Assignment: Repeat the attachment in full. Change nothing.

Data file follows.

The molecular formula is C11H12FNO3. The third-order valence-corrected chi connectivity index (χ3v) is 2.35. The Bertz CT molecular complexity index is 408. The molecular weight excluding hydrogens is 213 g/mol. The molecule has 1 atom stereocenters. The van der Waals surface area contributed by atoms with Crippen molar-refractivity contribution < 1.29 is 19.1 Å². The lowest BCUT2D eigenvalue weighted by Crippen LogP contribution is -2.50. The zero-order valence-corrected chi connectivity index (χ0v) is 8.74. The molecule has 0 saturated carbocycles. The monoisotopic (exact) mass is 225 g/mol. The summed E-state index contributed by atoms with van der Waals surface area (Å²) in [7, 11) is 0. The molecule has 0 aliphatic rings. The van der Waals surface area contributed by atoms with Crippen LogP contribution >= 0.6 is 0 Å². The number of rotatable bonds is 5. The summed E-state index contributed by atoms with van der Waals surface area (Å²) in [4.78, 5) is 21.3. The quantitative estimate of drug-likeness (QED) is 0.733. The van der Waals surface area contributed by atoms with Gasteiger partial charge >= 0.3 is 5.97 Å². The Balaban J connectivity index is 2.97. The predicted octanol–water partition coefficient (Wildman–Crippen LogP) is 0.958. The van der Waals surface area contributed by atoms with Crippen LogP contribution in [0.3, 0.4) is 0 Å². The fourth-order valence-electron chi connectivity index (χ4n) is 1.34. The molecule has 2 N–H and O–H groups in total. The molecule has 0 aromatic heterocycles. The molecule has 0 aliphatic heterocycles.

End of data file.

The molecular formula is C11H12FNO3. The third-order valence-corrected chi connectivity index (χ3v) is 2.35. The Bertz CT molecular complexity index is 408. The molecular weight excluding hydrogens is 213 g/mol. The molecule has 1 atom stereocenters. The van der Waals surface area contributed by atoms with Crippen molar-refractivity contribution < 1.29 is 19.1 Å². The lowest BCUT2D eigenvalue weighted by Crippen LogP contribution is -2.50. The zero-order valence-corrected chi connectivity index (χ0v) is 8.74. The molecule has 0 saturated carbocycles. The monoisotopic (exact) mass is 225 g/mol. The summed E-state index contributed by atoms with van der Waals surface area (Å²) in [7, 11) is 0. The molecule has 0 aliphatic rings. The van der Waals surface area contributed by atoms with Crippen LogP contribution >= 0.6 is 0 Å². The number of rotatable bonds is 5. The summed E-state index contributed by atoms with van der Waals surface area (Å²) in [4.78, 5) is 21.3. The quantitative estimate of drug-likeness (QED) is 0.733. The van der Waals surface area contributed by atoms with Gasteiger partial charge >= 0.3 is 5.97 Å². The Balaban J connectivity index is 2.97. The predicted octanol–water partition coefficient (Wildman–Crippen LogP) is 0.958. The van der Waals surface area contributed by atoms with Crippen LogP contribution in [0.3, 0.4) is 0 Å². The fourth-order valence-electron chi connectivity index (χ4n) is 1.34. The molecule has 2 N–H and O–H groups in total. The molecule has 0 aromatic heterocycles. The molecule has 0 aliphatic heterocycles.